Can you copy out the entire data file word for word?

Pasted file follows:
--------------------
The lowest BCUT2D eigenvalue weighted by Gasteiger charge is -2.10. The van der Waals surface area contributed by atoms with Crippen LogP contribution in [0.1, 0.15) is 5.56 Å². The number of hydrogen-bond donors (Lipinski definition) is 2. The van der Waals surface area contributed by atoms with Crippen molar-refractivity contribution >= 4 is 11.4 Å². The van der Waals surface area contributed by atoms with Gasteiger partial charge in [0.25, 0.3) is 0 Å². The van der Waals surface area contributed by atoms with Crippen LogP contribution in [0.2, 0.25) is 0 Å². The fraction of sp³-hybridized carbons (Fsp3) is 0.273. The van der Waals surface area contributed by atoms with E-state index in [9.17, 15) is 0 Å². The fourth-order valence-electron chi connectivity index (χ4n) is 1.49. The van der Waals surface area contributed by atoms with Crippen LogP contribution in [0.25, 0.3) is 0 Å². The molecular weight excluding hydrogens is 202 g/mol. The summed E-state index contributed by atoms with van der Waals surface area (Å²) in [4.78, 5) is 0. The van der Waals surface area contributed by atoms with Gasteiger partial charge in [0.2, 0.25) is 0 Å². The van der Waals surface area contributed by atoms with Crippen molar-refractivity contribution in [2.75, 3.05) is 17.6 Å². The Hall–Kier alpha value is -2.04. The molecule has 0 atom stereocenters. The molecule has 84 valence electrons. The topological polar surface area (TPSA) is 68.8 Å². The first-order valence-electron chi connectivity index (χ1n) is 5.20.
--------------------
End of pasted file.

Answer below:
The lowest BCUT2D eigenvalue weighted by Gasteiger charge is -2.10. The van der Waals surface area contributed by atoms with Crippen LogP contribution in [0.1, 0.15) is 5.56 Å². The number of hydrogen-bond donors (Lipinski definition) is 2. The van der Waals surface area contributed by atoms with Crippen molar-refractivity contribution >= 4 is 11.4 Å². The van der Waals surface area contributed by atoms with Gasteiger partial charge in [0.25, 0.3) is 0 Å². The van der Waals surface area contributed by atoms with Crippen LogP contribution in [0.2, 0.25) is 0 Å². The fraction of sp³-hybridized carbons (Fsp3) is 0.273. The van der Waals surface area contributed by atoms with E-state index in [9.17, 15) is 0 Å². The fourth-order valence-electron chi connectivity index (χ4n) is 1.49. The van der Waals surface area contributed by atoms with Crippen LogP contribution in [0.25, 0.3) is 0 Å². The molecular weight excluding hydrogens is 202 g/mol. The summed E-state index contributed by atoms with van der Waals surface area (Å²) in [4.78, 5) is 0. The van der Waals surface area contributed by atoms with Gasteiger partial charge in [0.2, 0.25) is 0 Å². The van der Waals surface area contributed by atoms with Crippen molar-refractivity contribution in [2.75, 3.05) is 17.6 Å². The Hall–Kier alpha value is -2.04. The molecule has 0 atom stereocenters. The molecule has 84 valence electrons. The topological polar surface area (TPSA) is 68.8 Å². The first-order valence-electron chi connectivity index (χ1n) is 5.20.